How to keep a healthy dog and a happy pet
The veterinary world has been blighted by anti-vaxxers, just as in humans. There is no good evidence for any widespread, serious health issues from “over-vaccination”, but this has not stopped vaccine sceptics from making accusations that have put some people off having their pets vaccinated.
There may not be a problem when a few individual dogs remain unvaccinated in the midst of a large vaccinated population, due to a phenomenon called “herd immunity”. But when less than 70% of the dogs in an area remain unvaccinated, there is a major risk of an epidemic of life-threatening viral diseases. This has happened recently in Australia, where dozens of dogs of all ages (from puppies to elderly animals) have been struck down with Parvovirus. This disease has a mortality rate of 70-80% even when intensive treatment is given. In comparison, the risk of a reaction to a vaccine is about 0.003% with most side-effects being mild and transient.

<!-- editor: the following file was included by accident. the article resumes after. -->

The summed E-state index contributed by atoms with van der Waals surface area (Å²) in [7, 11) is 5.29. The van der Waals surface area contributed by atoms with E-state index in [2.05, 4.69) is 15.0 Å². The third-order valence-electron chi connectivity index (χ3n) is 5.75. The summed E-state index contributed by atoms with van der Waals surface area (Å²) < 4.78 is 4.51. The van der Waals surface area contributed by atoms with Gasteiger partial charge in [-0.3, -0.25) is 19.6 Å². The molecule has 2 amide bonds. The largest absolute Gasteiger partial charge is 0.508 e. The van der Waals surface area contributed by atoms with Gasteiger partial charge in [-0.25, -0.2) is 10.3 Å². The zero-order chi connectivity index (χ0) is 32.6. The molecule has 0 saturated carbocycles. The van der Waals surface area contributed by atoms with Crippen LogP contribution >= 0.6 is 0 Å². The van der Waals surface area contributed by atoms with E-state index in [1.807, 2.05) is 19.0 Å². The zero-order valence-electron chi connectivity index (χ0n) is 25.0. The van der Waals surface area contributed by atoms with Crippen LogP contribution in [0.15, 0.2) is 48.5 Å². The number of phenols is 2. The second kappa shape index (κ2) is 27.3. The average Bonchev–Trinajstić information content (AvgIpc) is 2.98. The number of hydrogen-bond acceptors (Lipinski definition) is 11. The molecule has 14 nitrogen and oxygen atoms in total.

Vets have been accused of recommending unnecessary vaccination as a money-making exercise: the truth is that vaccinations make up just around 7% of vets’ income. Vets would make far more money by stopping vaccinations, then charging for treating the seriously ill animals that would follow. The real reason why vets push vaccinations is to prevent disease. There’s nothing more dispiriting as a vet than witnessing previously healthy animals dying painful deaths from illnesses that could have been prevented.
It’s true that our knowledge about vaccinations has improved in recent years, and now vaccines are given on an individual basis, following a risk assessment carried out after discussing a pet’s lifestyle. Some vaccines are now known to last for more than a year (e.g. Parvo, Distemper, Hepatitis) while others only last a year at maximum (e.g. Leptospirosis). And the needs of a handbag-type dog living a sheltered life in an apartment will be different to a rat-chasing terrier who spends time running through ditches in the local park.
It is possible to do so-called “titre-tests” to measure a pet’s antibody level to specific viruses, but when there is such a low incidence of vaccine complications, most owners are reluctant to go to the extra expense of doing this. The alternative – a vaccine strategy that has been proven to be effective and safe in over 99% of pets – is preferable for most pet owners.
The important take-home message is that all pet owners should liaise with their own vets to discuss their pets’ vaccine needs.